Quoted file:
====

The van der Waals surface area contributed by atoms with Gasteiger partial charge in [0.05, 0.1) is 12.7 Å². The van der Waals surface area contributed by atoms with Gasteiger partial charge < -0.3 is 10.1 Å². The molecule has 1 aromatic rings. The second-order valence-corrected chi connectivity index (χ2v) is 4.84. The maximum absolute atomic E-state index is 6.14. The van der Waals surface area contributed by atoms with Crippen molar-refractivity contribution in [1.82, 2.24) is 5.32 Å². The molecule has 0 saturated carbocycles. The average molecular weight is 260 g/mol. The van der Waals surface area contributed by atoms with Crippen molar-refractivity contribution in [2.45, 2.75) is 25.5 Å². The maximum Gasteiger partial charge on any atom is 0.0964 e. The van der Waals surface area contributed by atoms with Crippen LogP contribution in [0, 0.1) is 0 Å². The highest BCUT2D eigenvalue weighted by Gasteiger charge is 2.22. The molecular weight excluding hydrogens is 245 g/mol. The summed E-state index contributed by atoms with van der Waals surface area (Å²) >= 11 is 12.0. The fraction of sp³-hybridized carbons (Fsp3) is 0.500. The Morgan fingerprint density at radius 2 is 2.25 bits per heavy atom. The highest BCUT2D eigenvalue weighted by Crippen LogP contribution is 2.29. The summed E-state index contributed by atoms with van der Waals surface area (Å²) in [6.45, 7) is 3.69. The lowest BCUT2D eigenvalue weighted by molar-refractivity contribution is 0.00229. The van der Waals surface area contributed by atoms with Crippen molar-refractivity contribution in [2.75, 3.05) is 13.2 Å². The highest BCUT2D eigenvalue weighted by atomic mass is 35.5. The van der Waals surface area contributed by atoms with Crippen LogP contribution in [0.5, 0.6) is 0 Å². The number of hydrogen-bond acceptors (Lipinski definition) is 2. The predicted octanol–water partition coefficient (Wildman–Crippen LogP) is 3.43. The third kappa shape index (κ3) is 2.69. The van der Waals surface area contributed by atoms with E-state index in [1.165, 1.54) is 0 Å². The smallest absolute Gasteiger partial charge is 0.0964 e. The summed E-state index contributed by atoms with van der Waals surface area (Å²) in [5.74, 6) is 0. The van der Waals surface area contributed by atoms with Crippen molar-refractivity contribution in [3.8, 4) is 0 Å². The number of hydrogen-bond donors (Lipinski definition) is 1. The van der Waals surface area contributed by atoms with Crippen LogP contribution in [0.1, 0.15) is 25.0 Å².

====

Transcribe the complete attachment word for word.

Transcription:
The van der Waals surface area contributed by atoms with Gasteiger partial charge in [0.05, 0.1) is 12.7 Å². The van der Waals surface area contributed by atoms with Gasteiger partial charge < -0.3 is 10.1 Å². The molecule has 1 aromatic rings. The second-order valence-corrected chi connectivity index (χ2v) is 4.84. The maximum absolute atomic E-state index is 6.14. The van der Waals surface area contributed by atoms with Crippen molar-refractivity contribution in [1.82, 2.24) is 5.32 Å². The molecule has 0 saturated carbocycles. The average molecular weight is 260 g/mol. The van der Waals surface area contributed by atoms with Crippen molar-refractivity contribution in [2.45, 2.75) is 25.5 Å². The maximum Gasteiger partial charge on any atom is 0.0964 e. The van der Waals surface area contributed by atoms with Crippen LogP contribution in [0, 0.1) is 0 Å². The highest BCUT2D eigenvalue weighted by Gasteiger charge is 2.22. The molecular weight excluding hydrogens is 245 g/mol. The summed E-state index contributed by atoms with van der Waals surface area (Å²) >= 11 is 12.0. The fraction of sp³-hybridized carbons (Fsp3) is 0.500. The Morgan fingerprint density at radius 2 is 2.25 bits per heavy atom. The highest BCUT2D eigenvalue weighted by Crippen LogP contribution is 2.29. The summed E-state index contributed by atoms with van der Waals surface area (Å²) in [6.45, 7) is 3.69. The lowest BCUT2D eigenvalue weighted by molar-refractivity contribution is 0.00229. The van der Waals surface area contributed by atoms with Crippen molar-refractivity contribution in [2.75, 3.05) is 13.2 Å². The highest BCUT2D eigenvalue weighted by atomic mass is 35.5. The van der Waals surface area contributed by atoms with Crippen LogP contribution in [0.5, 0.6) is 0 Å². The number of hydrogen-bond acceptors (Lipinski definition) is 2. The predicted octanol–water partition coefficient (Wildman–Crippen LogP) is 3.43. The third kappa shape index (κ3) is 2.69. The van der Waals surface area contributed by atoms with E-state index in [1.165, 1.54) is 0 Å². The smallest absolute Gasteiger partial charge is 0.0964 e. The summed E-state index contributed by atoms with van der Waals surface area (Å²) in [5.74, 6) is 0. The van der Waals surface area contributed by atoms with Crippen molar-refractivity contribution in [3.8, 4) is 0 Å². The number of hydrogen-bond donors (Lipinski definition) is 1. The van der Waals surface area contributed by atoms with Crippen LogP contribution in [0.1, 0.15) is 25.0 Å².